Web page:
For Calvin philosophy professor Kelly Clark, it began on a lark. “I wanted to go to the exotic country of China, and our department was looking for a university in China to partner with,” Clark says.
“I had a friend at Xiamen University, so I set up an exchange with Xiamen in 1998.” Clark went to China, along with another Calvin philosopher, to teach Christian philosophy to Chinese graduate students.
Clark had no idea that the visit would expand into many cross-cultural seminars and courses and $5.4 million in grants from the John Templeton Foundation to help bring the study of philosophy from a Christian perspective to China.
Why such interest?
“Intellectuals in China are eager to find frameworks for managing the rise of capitalism,” explained Joel Carpenter, director of the Nagel Institute for the Study of World Christianity at Calvin College.
Since his first trip, Clark has been part of Calvin’s efforts, in partnership with the Society of Christian Philosophers, to teach Western philosophy in China from a Christian perspective—and also to learn about China, the world’s oldest continuing civilization. Over time, nearly every Calvin philosophy professor has been to China, some more than once.
In efforts funded since 2007 with help from a $2 million Templeton grant, Chinese scholars have come to study at Calvin and other Christian institutions, North American philosophers have taught and held seminars at Chinese universities, and thousands of Western philosophy texts have been placed in Chinese university libraries.
Now Calvin will be expanding its work with help of a three-year, $3.4 million Templeton grant to the Nagel Institute. The grant allows for the formation of “Values and Virtues in Contemporary China,” a program with three emphases.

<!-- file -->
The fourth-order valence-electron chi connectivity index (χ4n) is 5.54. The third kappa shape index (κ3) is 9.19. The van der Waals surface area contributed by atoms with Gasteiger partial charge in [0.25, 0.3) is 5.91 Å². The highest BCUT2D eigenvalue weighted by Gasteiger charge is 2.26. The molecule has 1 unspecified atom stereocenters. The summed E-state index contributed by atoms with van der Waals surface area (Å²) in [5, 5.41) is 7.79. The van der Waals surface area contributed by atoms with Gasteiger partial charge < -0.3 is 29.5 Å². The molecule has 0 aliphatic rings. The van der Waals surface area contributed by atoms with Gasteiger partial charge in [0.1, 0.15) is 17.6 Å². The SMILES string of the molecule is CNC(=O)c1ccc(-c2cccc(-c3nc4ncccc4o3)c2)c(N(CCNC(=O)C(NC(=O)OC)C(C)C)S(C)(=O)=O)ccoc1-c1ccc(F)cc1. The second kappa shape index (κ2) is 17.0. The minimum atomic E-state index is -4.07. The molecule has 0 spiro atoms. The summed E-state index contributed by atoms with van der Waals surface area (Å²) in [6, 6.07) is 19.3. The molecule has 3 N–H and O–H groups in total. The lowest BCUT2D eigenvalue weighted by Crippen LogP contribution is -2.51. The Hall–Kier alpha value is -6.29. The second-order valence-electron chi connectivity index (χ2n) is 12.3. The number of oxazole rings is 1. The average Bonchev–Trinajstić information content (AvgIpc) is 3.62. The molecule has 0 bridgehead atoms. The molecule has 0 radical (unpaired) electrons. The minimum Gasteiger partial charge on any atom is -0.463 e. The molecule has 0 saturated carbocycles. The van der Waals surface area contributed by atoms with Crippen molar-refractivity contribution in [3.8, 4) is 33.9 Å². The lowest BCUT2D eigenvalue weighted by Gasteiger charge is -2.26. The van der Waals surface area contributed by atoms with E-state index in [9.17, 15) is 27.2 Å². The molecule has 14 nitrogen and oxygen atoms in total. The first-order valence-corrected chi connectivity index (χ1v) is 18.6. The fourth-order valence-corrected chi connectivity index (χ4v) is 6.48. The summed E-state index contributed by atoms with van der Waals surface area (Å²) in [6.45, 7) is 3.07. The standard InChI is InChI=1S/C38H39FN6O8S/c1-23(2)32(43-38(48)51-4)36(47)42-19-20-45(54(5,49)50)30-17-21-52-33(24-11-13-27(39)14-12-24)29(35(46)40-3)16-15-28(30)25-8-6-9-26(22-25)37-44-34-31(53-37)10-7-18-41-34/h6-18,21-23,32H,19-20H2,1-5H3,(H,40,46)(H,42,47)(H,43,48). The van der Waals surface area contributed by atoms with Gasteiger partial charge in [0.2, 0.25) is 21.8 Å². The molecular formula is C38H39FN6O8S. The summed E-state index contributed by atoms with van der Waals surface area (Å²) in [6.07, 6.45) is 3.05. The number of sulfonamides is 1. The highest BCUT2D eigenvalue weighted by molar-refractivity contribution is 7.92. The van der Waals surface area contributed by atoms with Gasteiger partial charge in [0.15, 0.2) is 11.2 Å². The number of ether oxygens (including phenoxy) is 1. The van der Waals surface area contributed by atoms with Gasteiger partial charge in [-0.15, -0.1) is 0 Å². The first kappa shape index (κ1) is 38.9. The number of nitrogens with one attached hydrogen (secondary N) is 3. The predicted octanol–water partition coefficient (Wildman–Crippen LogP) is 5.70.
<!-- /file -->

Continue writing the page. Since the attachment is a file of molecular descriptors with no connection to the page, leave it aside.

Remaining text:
The first, “Evolution and Ethics,” explores the question of whether morality can exist in a godless universe.
The second, “The Foundations of Morality,” builds upon the first, Clark said. “We will look at various natural and supernatural accounts of the foundations of morality and assess their adequacy.”
The third component, “Creating Character,” Clark said, will be especially crucial. “How do you teach or train people to be virtuous?” he said.
The new grant will also help Calvin put on conferences that focus on the art and craft of teaching. “Chinese professors long to be more creative teachers,” said Clark.
Clark is grateful that the grant also allows Calvin to offer scholarly opportunities to former students of the exchange programs, which will help him and others stay connected to Chinese scholars. “Since relationships are as or more important as information, we work hard to continue relationship building,” he said.